If only the closure were so simple. The Jung saga can be summed up almost verbatim, as we watch George get tossed in jail, get out of jail, fight with his cokehead wife, lie to his kid, fuck up, get tossed in jail, get out of jail, get fat, fuck up, fight with his cokehead wife, get beat up, fuck up, get shot, get fat, get tossed in jail, and onward to an ending that drifts up out of the sewage like a phantom turd. Blow tries real hard to salvage some deep rooted revelation out of itself down the homestretch, but the sudden one-eighty from a celebration of narcotic excess and fortune to social commentary is so hackneyed, even the guppies in the audience had a hard time gagging it down. Jenkies summed it up perfectly as a shot of the real George Jung's face splashed over the screen to the confused mumbles of the departing crowd:
"Oh, the poor millionaire drug dealer."
Yeah, pretty much. The fact that Jung has wound up serving hard time until consideration for parole in 2015 is whipped out like the grand trump card, groping for cerebral udders to milk. Poor Georgie. His mind fried on coke, his stunning wife gone to the suburbs with a new husband, his sixty-million bucks evaporated and his estranged daughter nowhere in sight. A broken man, wandering around the prison yard to the tune of confused delusion.
And who to blame? That's the most pragmatic problem with the movie. After all's said and done, after watching Jung open the floodgates of coke to boiler-room yuppie shitheads and celebrity fuckups the nation over, there's no emotions left for the picking. Jung may be a victim, but he built that prison brick-for-brick, and if he ends up being a pathetic old carcass rotting within four solid walls of stone, then there's little else that can be said. Karma's a twat? Hardly. And George Jung doesn't make a very convincing sob story when the dust clears.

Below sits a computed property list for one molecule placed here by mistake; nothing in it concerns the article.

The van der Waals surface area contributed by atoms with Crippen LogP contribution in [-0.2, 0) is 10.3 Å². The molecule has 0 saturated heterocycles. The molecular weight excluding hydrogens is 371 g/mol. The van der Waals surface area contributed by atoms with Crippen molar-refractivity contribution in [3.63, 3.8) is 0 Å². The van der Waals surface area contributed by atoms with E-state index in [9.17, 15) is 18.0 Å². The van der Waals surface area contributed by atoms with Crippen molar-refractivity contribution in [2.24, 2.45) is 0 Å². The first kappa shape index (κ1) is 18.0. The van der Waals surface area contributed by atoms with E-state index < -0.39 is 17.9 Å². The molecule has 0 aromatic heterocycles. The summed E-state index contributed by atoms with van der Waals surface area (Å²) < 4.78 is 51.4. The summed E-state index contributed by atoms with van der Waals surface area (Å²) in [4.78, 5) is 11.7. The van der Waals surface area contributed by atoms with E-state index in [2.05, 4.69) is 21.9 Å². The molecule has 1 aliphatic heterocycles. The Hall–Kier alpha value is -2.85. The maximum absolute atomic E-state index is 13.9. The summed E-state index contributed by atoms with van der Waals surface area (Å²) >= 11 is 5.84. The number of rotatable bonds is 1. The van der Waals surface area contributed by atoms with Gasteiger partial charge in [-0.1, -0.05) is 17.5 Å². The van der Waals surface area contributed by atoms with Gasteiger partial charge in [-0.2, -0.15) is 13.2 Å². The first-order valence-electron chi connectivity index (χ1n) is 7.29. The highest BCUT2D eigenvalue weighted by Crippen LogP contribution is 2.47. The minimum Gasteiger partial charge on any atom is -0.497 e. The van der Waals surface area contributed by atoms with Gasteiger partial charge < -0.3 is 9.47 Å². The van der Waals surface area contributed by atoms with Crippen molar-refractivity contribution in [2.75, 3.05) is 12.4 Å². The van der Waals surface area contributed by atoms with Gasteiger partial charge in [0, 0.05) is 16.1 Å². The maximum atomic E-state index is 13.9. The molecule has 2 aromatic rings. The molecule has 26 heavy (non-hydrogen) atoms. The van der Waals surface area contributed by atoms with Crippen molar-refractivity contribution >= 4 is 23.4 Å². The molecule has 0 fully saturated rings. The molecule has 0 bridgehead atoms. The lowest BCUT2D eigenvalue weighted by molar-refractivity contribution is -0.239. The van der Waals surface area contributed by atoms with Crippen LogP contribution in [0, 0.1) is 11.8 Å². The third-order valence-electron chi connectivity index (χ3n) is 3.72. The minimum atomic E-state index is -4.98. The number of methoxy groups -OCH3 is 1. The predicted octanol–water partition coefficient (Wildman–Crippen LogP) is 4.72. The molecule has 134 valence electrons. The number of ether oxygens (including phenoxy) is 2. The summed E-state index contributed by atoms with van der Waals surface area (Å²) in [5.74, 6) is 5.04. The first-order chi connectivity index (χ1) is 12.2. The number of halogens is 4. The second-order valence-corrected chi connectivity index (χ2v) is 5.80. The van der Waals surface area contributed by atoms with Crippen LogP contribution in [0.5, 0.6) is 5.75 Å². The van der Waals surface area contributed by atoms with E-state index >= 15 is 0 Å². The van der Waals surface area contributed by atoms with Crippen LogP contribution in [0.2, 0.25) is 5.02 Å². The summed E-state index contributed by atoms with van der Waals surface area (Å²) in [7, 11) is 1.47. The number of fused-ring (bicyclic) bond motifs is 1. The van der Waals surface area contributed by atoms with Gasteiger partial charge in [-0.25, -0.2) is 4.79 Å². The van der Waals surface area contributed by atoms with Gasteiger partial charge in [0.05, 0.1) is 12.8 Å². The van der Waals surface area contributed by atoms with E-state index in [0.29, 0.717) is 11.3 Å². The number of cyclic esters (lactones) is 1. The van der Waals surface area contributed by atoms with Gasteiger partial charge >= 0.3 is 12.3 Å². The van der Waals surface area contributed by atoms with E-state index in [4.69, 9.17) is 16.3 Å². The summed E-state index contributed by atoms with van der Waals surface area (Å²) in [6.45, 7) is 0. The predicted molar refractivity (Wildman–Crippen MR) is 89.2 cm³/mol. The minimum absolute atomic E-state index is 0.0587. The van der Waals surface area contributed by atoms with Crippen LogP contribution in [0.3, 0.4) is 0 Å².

Likewise, it's more Jung's shortcomings as a criminal that drive Blow into the muck. Johnny Depp continues to cement his position as the Jack Nicholson of the Doom Generation with another solid performance, but there's nothing worthwhile to base his portrayal on. As Jung says it himself: "my ambition overshadowed my talent". It's exactly the opposite problem with the nuts and bolts of Depp's performance--Jung's ambition is what led him to becoming a career fuckup, and that far overshadows the talent at Depp's disposal. Also notable is the fact that Depp still hasn't been able to purge the Thompson Virus from his body after the blazing Fear and Loathing in Las Vegas deal, as he makes the shift from smart Bostonian jibber-jabber to slurring Hunter mushmouth in sixty seconds or less on more than a few occasions. It doesn't take away from his performance any more than the script does, when it comes down to it.
Blow isn't the worst piece of shit to be spewed on the theatergoing public in this aging year, but it's far from the pertinent points that were dissected in Traffic. With a little less confusion and a good hacking at the screenplay, it could have been something great--as it is, it's just passable entertainment that's worth a free pass look on the strength of both Depp and Reubens' contributions.
As a final footnote, it is worth acknowledgment that the producers were at least smart enough to delete scenes that included Kristina Jung as a court clerk in lieu of the guilt trip that gets pushed on the audience in the flick's final moments. With all the attention paid to vilifying her and her decision not to commiserate with her father after his latest incarceration, it would have been the final insult. It's a punitive relief to know that, amidst all of Blow's crimes against competency, that someone was at least alert enough to dodge that bullet of dumb hypocrisy. In the current filmgoing landscape, we'll take the assurances where we can get 'em.